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Feb 26, 2014
It is late afternoon in early spring. A lone car (me) is southbound on Highway 63 south of Midland. An early season thunderstorm had just rolled across the prairie and kept me entertained for half an hour. As the sun broke through retreating clouds, a steepled building atop a distant hill caught the light and gleamed against dark blue storm clouds beyond. St. Peter Lutheran in northeast Jackson County had always caught my eye on this stretch of road, but on this day it was glorious. Unfortunately this was before I began regularly shooting photos, so I was unprepared to capture the scene. That still bothers me.
Last July, a mean thunderstorm roared along the Missouri River valley. Drawn like a moth to a porch light, I caught up with it in Yankton County. The goal was to get some interesting weather photos. The problem, I soon learned, was that this storm was rife with lightning, the kind that illuminates the countryside like a million flash bulbs and then rattles your windows with an immediate thunderclap. After a handful of those I decided I might be a little too close to the heart of this beast so I retreated north and west. About the same time I noticed a rainbow forming in the evening light, I also saw the distant shape of Faith United Lutheran Church. By the time I got to the church, a double rainbow had formed. This time I had my camera.
Earlier this week the Northern Lights began to shine and shimmer. I remembered another local photographer (Zachary Wicks) had shot a stunning photo of Oslo Church in Brookings County silhouetted against early October Northern Lights, and I wanted to see if I could capture something similar. Oslo Church has not been used for some time and has no yard light — perfect for shooting against the night sky. I set up my camera on an approach about a quarter mile south of the church. Low clouds obscured much of the horizon, but then magic happened. As the moon rose and coyotes began to howl, a break in the clouds revealed those mysterious pillars of light rippling above the church.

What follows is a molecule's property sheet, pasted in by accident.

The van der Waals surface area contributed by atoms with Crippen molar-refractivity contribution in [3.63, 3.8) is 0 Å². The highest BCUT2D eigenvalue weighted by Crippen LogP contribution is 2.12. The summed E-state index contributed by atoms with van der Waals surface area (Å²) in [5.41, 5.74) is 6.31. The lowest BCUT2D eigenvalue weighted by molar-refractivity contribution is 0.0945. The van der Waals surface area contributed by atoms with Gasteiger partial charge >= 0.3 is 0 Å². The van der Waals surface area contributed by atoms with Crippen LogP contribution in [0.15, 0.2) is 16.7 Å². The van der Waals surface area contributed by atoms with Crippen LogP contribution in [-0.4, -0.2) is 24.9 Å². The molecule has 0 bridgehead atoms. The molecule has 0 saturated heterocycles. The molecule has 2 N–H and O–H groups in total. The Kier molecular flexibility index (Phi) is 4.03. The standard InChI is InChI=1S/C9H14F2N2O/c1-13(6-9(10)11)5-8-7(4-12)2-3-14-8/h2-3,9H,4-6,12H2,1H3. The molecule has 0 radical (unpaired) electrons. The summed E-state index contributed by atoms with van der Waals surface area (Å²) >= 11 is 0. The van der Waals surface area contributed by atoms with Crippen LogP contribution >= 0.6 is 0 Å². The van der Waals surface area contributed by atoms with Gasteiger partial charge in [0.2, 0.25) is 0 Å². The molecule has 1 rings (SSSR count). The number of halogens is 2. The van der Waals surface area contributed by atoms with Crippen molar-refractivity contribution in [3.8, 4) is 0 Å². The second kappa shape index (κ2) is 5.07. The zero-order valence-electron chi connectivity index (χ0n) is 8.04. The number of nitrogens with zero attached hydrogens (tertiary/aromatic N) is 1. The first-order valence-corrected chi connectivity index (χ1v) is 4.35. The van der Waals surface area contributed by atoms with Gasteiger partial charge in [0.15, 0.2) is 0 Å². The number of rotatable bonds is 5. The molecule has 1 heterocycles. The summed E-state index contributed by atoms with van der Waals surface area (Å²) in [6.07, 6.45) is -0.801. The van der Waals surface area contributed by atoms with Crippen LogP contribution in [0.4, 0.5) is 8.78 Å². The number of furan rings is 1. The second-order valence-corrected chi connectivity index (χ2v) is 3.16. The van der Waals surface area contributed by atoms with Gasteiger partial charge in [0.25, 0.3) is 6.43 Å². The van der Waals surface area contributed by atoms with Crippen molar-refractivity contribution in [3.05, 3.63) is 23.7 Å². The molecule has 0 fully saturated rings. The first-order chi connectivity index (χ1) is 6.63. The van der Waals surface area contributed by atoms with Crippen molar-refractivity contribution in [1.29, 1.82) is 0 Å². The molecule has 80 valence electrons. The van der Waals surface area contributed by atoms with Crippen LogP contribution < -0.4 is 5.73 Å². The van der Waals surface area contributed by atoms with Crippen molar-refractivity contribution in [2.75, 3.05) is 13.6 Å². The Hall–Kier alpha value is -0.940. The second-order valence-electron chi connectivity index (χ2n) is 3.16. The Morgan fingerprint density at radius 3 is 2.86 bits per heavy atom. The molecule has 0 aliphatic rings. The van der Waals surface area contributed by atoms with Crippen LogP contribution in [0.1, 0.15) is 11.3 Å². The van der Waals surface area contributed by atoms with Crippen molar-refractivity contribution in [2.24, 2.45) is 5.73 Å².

These examples illustrate why I’m drawn to photographing country churches. I love the symbolism of all the things a church is supposed to stand for contrasted against the expanse of the surrounding country and open South Dakota skies. Lately I’ve realized that almost everywhere I go or whatever I’m planning to shoot, if I find a picturesque country church it’s usually my best shot of the day. That is why I’ve compiled my favorite shots of rural churches over the years on a Facebook page called Prairie Sanctuaries. I’ll add to the collection as I travel the state and region. You are invited to visit the page often and visit these places with me. I promise to always have my camera handy.
Christian Begeman grew up in Isabel and now lives in Sioux Falls. When he's not working at Midcontinent Communications he is often on the road photographing our prettiest spots around the state. Follow Begeman on his blog.